Lab: Waste mold of a hand

For the first of two weeks on molding and casting, we made waste molds of our own hands.  Waste molds are usually not reusable; hence, the material is thrown away after just one use, which is far more wasteful than other mold methods.  However, waste molds are very easy and can be extremely detailed when the proper technique is observed.

Only two materials are needed to make this mold.  The first is alginate, a naturally-derived substance that absorbs water quickly.  Powdered alginate is mixed with an equal volume of water to create a gelatin-like substance that takes the impression of the object to be casted.  It's important to coat the object to be casted in a mold release agent (in this case, Vaseline) which enables the object to release from the alginate without damaging the mold itself.

This negative is called the mother mold, and it is into this mold that the second material, plaster, is poured.  Once the plaster sets, the mold is removed from the container, beginning the detailed process of cutting away the alginate from the surface of the plaster cast.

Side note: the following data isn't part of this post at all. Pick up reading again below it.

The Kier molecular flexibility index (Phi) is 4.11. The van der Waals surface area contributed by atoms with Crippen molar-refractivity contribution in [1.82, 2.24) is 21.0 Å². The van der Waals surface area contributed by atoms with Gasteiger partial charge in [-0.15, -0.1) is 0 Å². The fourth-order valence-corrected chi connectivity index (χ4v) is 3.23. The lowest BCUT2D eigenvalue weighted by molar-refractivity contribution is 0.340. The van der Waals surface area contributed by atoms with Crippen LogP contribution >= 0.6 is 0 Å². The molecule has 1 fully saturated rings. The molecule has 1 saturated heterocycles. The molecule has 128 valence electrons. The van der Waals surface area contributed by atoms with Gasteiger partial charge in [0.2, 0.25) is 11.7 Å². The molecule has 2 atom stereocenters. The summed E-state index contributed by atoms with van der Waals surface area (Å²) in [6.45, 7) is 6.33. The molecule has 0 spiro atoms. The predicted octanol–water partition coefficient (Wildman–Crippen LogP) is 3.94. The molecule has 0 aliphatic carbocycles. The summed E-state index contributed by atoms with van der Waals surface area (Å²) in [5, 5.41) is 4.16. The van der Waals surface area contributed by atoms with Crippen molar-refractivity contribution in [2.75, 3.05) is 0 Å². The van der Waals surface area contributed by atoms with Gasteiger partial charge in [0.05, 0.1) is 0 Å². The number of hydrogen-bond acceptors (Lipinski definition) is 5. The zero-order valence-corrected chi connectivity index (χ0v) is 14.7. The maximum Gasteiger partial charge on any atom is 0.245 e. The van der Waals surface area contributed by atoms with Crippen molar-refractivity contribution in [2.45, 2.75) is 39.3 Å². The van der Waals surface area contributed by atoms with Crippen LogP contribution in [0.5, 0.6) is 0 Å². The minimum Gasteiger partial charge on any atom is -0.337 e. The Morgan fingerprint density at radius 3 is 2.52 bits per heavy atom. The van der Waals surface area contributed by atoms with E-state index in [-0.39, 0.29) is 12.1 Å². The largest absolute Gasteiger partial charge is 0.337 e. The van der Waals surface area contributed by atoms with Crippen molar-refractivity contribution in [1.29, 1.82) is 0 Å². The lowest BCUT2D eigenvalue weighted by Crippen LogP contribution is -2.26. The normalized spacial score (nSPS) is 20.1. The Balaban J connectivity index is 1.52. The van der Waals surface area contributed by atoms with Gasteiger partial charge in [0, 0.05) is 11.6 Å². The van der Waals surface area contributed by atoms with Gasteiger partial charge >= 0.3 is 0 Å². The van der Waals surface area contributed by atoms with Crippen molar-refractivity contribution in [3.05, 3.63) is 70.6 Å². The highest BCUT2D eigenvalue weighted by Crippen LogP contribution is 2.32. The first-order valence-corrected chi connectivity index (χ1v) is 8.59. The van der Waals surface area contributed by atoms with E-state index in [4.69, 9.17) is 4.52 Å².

The reason that my cast was not of my whole hand was that I did not make enough alginate for the mother mold.  When I put my hand in the alginate, there was only enough to cast up to my knuckles. However, I do like how the finished cast turned out.

The level of detail this type of mold affords is quite remarkable given the total effort required. If you did everything as fast as possible I think you could completely finish a casting like this in about 40 minutes.

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